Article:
Always know what situation you are getting into. This is most important when you are looking for work in regional Australia. Things like “meals and accommodation” included can make all the difference, but you also need to know exactly what is considered a meal and exaclty what kind of accommodation you will be staying in before you go there.

Lodging could mean a shed filled with other backpackers and no air-conditioning, or it could mean a renovated room in a beautiful turn of the century house where you will get home cooked meals every day and a couple of beers after work. The same goes for meals: for example, “breakfast could simply mean cheap-brand cornflakes are provided every morning or it could mean toast, tea and coffee or even cooked breakfasts.

Here are some essential questions you should ask employers about meals and accommodation:

o What meals are included and what exactly will those meals be?
o What type of accommodation is provided? i.e. Will it be a house, a private room in your employers house, a dorm?
o How many people will I be sharing a room with?
Tip: Asking questions is also a great way to show genuine interest in the job. Ask open ended  questions first, then move on to more specific questions like the ones mentioned above.


Seven Essentials to Attitude

As a backpacker, having the right attitude is crucial when it comes to finding the right job. In the past, some backpackers have given up and gone home, simply because they didn't have the right attitude. In this section we will explain what having the right attitude means to you as a backpacker.

These are the most essential points to remember when it comes to having the right attitude:

1. Play to Your Advantage:

It's important to recognise your strengths as a backpacker and you should play to these strengths. Thereis one main reason why over 250,000 backpackers come to Australia on a working holiday and can find work:

2. Have an Open Mind:

Tip: Volunteering can be a great way to get an Australian reference - this is something that Australian employers love to see on your resume and greatly increases you cahance of getting paid work!

3. Be Willing to go That Extra Mile:

To be in with the chance of getting the job you want, don't just follow the crowds of backpackers - this won't necessarily lead you to the best job, because you will be competing with so many others for the same jobs. Want an ufair advantage? Think outside the box.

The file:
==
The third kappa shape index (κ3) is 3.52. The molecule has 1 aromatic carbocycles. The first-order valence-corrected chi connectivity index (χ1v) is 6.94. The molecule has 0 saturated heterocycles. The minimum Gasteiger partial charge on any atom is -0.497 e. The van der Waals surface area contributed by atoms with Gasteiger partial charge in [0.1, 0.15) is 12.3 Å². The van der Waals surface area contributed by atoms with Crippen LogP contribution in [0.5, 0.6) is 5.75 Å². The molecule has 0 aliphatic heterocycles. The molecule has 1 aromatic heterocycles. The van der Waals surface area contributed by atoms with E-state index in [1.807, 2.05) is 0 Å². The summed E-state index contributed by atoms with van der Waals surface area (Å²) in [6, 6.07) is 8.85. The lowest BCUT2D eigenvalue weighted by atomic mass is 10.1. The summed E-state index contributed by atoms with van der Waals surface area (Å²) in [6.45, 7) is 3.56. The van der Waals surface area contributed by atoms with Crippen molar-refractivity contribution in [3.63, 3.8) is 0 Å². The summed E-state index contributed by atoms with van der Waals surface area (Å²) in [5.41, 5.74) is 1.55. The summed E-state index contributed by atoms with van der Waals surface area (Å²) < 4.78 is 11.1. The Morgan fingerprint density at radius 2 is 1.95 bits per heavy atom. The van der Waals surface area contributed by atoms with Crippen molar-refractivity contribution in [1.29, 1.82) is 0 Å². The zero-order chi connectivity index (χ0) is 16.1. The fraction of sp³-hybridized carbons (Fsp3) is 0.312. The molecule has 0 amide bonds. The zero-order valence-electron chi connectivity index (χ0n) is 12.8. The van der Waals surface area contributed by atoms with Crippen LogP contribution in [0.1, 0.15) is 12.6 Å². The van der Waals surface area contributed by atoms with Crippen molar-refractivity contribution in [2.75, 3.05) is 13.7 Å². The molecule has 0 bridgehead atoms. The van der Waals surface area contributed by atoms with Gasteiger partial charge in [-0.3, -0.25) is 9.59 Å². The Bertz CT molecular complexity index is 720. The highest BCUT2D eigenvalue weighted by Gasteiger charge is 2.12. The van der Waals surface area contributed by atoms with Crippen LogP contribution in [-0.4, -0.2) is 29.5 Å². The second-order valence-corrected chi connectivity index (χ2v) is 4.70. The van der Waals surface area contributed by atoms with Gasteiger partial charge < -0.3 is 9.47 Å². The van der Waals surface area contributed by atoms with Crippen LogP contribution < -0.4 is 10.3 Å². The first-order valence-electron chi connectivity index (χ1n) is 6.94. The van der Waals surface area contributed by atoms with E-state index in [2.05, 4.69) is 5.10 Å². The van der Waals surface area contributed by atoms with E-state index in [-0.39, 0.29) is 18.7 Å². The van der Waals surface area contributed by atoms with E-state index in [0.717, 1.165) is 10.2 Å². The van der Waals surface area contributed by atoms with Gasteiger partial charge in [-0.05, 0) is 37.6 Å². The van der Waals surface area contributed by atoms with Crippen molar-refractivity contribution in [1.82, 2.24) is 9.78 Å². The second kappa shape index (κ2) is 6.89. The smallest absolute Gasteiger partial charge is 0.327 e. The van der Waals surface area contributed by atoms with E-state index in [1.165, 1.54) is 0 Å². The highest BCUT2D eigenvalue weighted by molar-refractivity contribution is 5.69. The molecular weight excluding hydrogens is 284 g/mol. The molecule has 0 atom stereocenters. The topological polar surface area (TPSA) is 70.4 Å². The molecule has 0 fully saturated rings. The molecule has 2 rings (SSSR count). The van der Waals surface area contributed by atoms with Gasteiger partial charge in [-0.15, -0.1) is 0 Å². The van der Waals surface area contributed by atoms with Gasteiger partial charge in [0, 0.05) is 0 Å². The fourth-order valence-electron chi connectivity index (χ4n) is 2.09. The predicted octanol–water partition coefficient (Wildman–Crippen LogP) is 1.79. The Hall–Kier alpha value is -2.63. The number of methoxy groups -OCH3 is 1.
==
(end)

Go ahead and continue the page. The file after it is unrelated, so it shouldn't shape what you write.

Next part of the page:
Here are some examples;

Example 1: If you want to work in small rural towns try asking around lumber yards, paint suppliers or the feed and fertiliser suppliers. Simply ask the attendant if they know of anyone who may need help. Everybody back at the backpackers will think you are a genius.

Example 2: If you really want to get a job you could offer to work a day for free - Aussies love this "give it a go" attitude and it could endear you to an employer. (Plus, if they really like you and decide to take you on, they'll will probably pay for that days work anyway or you will get a reference for your resume.)


4. Be Persistent, but Patient:

It's more than likely that you’re not going to get the first job you apply for, so persistence is key. It's also important to follow up on job applications and interview if they don't back to you within 2 to 3 working days.
Having patience is also key, as it may take some time to find a job.

5. Be Able to Network:

Talking to people and establishing contacts is another great way to find work. Unfortunately, sometimes it’s not what you know, but who you know. However, this can work to your advantage as a backpacker as most backpackers as usually very social and willing to help one another.
Being social has a very high level of importance in Australian culture and if your employer feels that your not getting along with co-workers it is a valid reason for dismissal.
Tip: Let everyone that you meet know you're looking for work - you never know who or what they may know.

6. Flexibility:

You will be at a distinct advantage if you are willing to be flexible and work weekends and evenings.

7. Have a Positive "Can Do" Attitude:

Australians love a "can do" or positive attitude - they tend to dislike people who moan and have a negative attitude. Aussies also love a good sense of humour. Basically the more fun you can have looking for work, the more jobs that will come your way. Wait did we just say that...You are in Australia - of course you are having fun.

Top Ways to find a Job in Australia